As peatlands wither away because of wildfires or exacerbation of the resource for things like gardening and agriculture, carbon is released, flooding the atmosphere with greenhouse gasses.

It’s unclear what the opportunity cost in carbon storage is for each peat-rich bag of potting soil, but Rodman’s mix quashes the need to do that math.

“We’re digging up our peat bogs, that needs to stop,” Rodman said. “We just need to do something else with waste products.”


Her products are completely free of the carbon rich wetland material. She has at least six different potting mixes, some simple and some made for specific types of plant. She sells African Violet Mix, Succulent Mix, Houseplant Mix, Cactus Mix, Orchid and Air Plant Food, Vegetable Mix and more.

“The hottest thing we sell is the succulent soil,” Rodman said. “It’s just better than anything you can get, and it’s price comparable.”

Rodman’s line of products is “a win-win situation,” said Cheryl Magil, a retired Eldersburg resident, “you get to be successful as a gardener and help the environment.”

Magil tests Rodman’s products for her. “I’m kind of her test victim,” she said. She also helps the certified master planter at vendor events, like the Mount Airy Farmers Market.

She loves Rodman’s mixes, Magil said, everything in her garden looks “healthier and happier” since she’s started using Growing Ideas potting soils. Magil’s planted little blue flowers in her garden for the past few years, but she’s had to throw them away after a month.

“Once [Rodman’s mix] grew my little blue flowers that I’ve never had success with,” Magil said, “I was hooked.”

And she’s not the only one, Rodman said she gets repeat customers from New York, Georgia and even Oklahoma that buy her soil on Etsy.

Her products are available in a variety of sizes ranging from tea bags to 4-gallon bags. And the bags she uses are made from post consumer, recycled material. The bagging process is arduous and tricky, Rodman explained, she has to dry out materials before she bags and ships them because otherwise they’ll eat through her recycled bags.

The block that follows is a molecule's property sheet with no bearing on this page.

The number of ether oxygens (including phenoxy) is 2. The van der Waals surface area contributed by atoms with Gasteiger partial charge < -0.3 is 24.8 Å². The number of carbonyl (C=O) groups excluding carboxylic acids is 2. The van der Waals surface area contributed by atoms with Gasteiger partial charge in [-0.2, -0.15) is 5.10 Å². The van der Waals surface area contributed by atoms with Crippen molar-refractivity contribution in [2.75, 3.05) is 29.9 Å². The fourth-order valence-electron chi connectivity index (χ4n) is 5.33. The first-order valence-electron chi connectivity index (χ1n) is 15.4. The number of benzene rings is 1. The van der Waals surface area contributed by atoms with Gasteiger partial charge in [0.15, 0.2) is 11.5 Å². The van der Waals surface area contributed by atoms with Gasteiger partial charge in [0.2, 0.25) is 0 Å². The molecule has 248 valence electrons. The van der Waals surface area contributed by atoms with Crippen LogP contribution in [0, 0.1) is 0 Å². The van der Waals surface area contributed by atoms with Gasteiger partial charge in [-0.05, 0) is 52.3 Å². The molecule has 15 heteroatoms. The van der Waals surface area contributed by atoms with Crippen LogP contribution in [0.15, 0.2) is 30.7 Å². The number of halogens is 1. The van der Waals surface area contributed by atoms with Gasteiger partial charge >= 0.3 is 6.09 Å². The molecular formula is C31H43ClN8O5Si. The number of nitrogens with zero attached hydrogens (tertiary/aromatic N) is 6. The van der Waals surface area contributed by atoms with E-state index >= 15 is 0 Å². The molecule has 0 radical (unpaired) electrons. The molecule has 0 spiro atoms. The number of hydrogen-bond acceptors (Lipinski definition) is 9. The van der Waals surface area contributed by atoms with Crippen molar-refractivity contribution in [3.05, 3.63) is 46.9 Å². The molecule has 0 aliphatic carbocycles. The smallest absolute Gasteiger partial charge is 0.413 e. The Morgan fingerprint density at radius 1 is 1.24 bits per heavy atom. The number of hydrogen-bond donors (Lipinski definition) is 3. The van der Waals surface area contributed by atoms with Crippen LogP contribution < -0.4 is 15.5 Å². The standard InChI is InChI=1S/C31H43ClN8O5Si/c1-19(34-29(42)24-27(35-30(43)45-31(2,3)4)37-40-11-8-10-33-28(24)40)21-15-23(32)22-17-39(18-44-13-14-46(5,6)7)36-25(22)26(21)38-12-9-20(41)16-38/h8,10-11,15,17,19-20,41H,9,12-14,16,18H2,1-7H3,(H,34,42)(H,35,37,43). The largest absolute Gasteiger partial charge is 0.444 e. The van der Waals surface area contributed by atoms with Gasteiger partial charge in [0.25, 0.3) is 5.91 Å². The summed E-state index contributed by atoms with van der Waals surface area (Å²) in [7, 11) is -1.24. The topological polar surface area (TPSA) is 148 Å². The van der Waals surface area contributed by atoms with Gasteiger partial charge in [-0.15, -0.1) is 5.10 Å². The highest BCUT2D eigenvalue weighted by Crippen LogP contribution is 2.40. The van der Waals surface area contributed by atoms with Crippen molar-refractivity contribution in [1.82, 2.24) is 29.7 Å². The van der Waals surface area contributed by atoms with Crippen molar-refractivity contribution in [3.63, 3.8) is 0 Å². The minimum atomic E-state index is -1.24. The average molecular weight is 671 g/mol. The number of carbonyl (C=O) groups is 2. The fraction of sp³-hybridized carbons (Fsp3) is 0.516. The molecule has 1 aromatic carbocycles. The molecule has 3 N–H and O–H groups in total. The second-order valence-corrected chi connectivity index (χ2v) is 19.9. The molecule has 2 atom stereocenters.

That’s a big reason Rodman wants to win the Carroll Biz Challenge. “I need a bigger bagger,” she said. Also, if the business is to grow, it must move from her basement, she added.

Rodman’s basement is packed. She mixes her environmentally conscious soils in an unfinished bathroom, and her main room is overflowing with recycled boxes and materials. She barely has room inside for the plants she’ll have to bring in from her extravagant outdoor garden come first frost.

She also wants to start buying coconut wholesale — it’ll boost her profit margins. She’ll need a place to put it. “I’m pretty full up,” Rodman said, gesturing to her jam-packed basement.

Rodman is a unique business woman. She’s not protective of her wealth of gardening knowledge — including the ingredients of her magic mix.

“[She] loves talking about the product,” Magil said, having accompanied Rodman to various farmers markets. “She shares her knowledge with her customers far more than any gardener you’ll ever meet.

“She’s very committed to you being successful as a gardener.”


And sometimes, that doesn’t take a whole lot of effort. Her mixes make gardening easier for the inexperienced grower.

“If you plant in [Rodman’s] soil, you’re gonna have that plant for a long time,” Magil said. “Her soil contains all the stuff that plant is going to need.”